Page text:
Currently #7 on the Amazon Best Sellers in Teen Books is Reason to Breathe (The Breathing Series #1), by Rebecca Donovan The Amazon description calls the novel "an electrifying page turner from start to finish, a unique tale of life-changing love, unspeakable cruelty, and one girl’s fragile grasp of hope." The novel incorporates a number of musical references. "I inserted descriptions of music throughout the entire book," the author writes on her webpage. "At times, it was a specific band and/or song, other times it was just a genre." Donovan's "unofficial soundtrack" for Reason to Breathe includes the song Only by the musical group Nine Inch Nails.

Bob Babbitt, Funk Brothers bassist, has died

Bob Babbitt rockin' bass player for the Funk Brothers, THE studio band for Motown's heaviest hitters, died Monday In Nashville, TN.

Babbitt moved to Detroit in the 1950s while still in his teens. Then from 1959 until Motown relocated to Los Angeles in 1972, the Funk Brothers backed up every megawatt performer from Stevie Wonder to the Temptations to Marvin Gaye to Smokey Robinson and the Miracles, to name just a few.

A 2002 documentary, Standing in the Shadows of Motown brought the Funk Brothers out of obscurity, especially after the group received a Lifetime Achievement award at the 2004 Grammys.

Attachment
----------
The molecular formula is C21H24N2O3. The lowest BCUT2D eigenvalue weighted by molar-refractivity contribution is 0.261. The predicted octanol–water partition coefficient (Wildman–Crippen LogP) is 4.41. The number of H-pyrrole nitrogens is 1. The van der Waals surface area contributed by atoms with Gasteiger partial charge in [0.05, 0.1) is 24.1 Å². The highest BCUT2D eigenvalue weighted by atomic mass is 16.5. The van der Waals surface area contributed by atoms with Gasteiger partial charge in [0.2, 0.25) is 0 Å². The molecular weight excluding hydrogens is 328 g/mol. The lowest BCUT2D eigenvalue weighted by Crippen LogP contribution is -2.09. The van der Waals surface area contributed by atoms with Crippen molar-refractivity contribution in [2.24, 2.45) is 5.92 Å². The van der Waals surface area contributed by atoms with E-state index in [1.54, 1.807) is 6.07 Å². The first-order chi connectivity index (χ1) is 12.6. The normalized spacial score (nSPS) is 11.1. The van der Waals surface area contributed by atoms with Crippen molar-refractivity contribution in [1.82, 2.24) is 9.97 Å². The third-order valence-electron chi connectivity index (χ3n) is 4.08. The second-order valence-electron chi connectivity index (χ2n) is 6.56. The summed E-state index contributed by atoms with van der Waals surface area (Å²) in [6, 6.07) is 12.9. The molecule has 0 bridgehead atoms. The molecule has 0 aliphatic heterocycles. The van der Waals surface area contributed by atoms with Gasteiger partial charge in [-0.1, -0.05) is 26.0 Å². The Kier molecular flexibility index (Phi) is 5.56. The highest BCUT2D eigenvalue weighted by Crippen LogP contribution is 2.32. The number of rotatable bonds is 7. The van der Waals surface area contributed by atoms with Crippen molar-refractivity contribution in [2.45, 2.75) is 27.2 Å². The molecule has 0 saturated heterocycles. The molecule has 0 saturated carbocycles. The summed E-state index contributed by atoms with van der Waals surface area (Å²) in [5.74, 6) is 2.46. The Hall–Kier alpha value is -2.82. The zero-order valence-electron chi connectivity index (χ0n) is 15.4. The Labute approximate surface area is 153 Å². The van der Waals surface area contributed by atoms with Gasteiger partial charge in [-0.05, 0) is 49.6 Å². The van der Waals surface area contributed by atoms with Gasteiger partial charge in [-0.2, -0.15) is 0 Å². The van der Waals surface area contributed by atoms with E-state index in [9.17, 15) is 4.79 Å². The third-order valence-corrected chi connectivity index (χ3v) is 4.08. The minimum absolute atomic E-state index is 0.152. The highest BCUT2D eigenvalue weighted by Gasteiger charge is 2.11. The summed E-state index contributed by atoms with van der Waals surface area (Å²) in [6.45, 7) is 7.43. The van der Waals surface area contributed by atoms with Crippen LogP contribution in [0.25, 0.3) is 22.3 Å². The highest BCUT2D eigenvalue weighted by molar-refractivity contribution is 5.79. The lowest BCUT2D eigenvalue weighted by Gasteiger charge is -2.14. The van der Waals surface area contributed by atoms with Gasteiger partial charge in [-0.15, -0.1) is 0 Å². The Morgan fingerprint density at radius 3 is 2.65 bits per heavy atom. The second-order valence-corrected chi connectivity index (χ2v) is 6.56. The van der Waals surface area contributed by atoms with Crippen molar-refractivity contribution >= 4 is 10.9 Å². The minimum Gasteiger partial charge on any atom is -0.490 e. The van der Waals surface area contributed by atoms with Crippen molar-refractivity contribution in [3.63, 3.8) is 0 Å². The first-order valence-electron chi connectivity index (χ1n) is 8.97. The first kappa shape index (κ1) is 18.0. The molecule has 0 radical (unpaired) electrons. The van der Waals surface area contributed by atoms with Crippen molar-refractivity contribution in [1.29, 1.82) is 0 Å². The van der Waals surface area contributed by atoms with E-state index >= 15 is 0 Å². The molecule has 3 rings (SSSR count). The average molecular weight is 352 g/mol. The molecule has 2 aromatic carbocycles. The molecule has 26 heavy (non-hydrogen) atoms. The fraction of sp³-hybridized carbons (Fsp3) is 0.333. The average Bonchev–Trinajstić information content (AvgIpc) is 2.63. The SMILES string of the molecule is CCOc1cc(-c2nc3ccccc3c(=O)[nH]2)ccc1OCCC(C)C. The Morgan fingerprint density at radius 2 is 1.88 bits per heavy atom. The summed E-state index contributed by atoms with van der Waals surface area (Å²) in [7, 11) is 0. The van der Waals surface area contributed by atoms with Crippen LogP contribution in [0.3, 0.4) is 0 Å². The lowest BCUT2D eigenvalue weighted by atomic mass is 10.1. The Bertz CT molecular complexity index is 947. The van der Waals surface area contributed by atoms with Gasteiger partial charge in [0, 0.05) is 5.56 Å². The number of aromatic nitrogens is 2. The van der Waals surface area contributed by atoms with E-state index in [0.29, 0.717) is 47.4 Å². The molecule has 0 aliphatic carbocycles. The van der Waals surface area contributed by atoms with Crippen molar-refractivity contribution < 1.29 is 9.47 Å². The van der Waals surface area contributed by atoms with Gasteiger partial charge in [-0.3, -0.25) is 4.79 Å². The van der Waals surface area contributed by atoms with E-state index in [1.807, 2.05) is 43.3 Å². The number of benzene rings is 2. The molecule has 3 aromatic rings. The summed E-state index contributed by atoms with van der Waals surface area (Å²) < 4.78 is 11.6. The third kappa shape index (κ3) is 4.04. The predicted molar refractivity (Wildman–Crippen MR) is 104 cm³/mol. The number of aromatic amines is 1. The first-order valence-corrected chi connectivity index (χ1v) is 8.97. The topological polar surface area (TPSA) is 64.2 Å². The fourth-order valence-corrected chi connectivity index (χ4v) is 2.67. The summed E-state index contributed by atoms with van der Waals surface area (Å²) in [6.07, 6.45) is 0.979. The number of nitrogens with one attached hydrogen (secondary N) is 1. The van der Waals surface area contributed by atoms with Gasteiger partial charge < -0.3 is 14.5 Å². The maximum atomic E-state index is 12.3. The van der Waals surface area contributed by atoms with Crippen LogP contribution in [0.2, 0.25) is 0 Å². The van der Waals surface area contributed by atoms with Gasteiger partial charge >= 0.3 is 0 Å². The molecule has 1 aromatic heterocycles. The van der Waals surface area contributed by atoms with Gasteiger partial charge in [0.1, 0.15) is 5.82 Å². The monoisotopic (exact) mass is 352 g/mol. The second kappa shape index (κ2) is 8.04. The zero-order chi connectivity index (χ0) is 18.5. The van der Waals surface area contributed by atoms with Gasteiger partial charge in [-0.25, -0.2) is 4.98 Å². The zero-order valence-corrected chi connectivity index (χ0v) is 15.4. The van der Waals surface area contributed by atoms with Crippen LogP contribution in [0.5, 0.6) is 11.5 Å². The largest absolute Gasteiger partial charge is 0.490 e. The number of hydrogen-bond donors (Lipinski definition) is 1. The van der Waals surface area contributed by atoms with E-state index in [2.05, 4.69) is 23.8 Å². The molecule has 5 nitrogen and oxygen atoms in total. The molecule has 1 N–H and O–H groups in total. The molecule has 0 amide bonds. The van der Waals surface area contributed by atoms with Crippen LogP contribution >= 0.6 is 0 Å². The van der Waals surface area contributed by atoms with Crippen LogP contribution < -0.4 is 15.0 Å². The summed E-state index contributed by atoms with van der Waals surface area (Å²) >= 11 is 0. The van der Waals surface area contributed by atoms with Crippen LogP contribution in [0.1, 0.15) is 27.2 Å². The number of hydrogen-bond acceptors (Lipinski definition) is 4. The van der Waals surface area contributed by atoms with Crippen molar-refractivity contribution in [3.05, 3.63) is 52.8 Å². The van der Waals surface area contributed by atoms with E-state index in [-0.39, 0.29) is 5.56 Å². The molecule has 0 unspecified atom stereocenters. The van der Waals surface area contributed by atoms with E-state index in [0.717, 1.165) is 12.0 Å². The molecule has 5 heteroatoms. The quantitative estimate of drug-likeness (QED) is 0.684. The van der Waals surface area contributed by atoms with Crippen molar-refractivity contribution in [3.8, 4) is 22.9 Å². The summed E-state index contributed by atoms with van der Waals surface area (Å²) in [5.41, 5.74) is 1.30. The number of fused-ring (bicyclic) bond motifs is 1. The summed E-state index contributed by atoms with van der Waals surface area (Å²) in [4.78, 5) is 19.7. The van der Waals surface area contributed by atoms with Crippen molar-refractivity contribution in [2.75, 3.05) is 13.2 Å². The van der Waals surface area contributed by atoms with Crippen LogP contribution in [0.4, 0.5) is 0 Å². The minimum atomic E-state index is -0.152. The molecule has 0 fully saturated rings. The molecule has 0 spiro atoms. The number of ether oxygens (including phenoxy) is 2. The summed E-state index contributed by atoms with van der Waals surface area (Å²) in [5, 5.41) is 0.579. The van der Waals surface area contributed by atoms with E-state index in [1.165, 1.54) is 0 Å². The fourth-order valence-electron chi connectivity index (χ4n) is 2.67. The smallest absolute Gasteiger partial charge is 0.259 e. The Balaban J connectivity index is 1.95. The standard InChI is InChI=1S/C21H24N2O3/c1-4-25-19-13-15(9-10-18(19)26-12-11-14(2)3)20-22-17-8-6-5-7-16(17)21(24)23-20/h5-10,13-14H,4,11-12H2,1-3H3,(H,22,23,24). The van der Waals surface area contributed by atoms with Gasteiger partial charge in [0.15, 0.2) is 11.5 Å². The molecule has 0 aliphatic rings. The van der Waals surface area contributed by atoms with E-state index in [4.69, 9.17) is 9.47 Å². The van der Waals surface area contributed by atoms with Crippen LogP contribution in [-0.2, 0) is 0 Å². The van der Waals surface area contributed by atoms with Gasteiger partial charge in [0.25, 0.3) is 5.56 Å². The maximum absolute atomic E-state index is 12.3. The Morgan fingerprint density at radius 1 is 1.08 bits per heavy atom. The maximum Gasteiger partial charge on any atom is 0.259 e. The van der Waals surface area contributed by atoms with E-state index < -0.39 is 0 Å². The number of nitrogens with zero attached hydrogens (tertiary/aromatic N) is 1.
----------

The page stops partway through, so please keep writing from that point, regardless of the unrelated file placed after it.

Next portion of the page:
In 2008, the Funk Brothers packed the house at a concert which was part of the Ann Arbor Summer Festival.

Mr. Babbitt, who was 74, died of an inoperable brain tumor.

Kitty Wells, country music's first woman superstar, has died

Kitty Wells, country music's acknowledged first female superstar, died yesterday at her Tennessee home.

Her leap to stardom with the much-loved standard, It Wasn't God Who Made Honky Tonk Angels, almost didn't happen. She had been singing and perform since 1936, a year before she married her husband of more than 70 years, Johnnie Wright. In 1952, she was on the verge of retiring to become a fulltime wife and mother. But she agreed to record Honky Tonk Angels to collect the union-scale fee.

Angels became an instant hit, despite being initially banned by NBC radio and the Grand Ole Opry (too racy). Not only did the recording top the country charts for six weeks, it also made it onto the pop Top 40, forcing Nashville to rethink its belief that women country singers would not be money makers.

Ms. Wells was inducted into the Country Music Hall of Fame in 1976. Fifteen years later, she became the third country western performer (after Hank Williams and Roy Acuff) to receive a lifetime achievement award from the National Academy of Recording Arts and Sciences.

Ms. Wells, who was 92, died of complications from a stroke. Her survivors include two children, eight grandchildren, 12 great-grandchildren, and five great-great-grandchildren.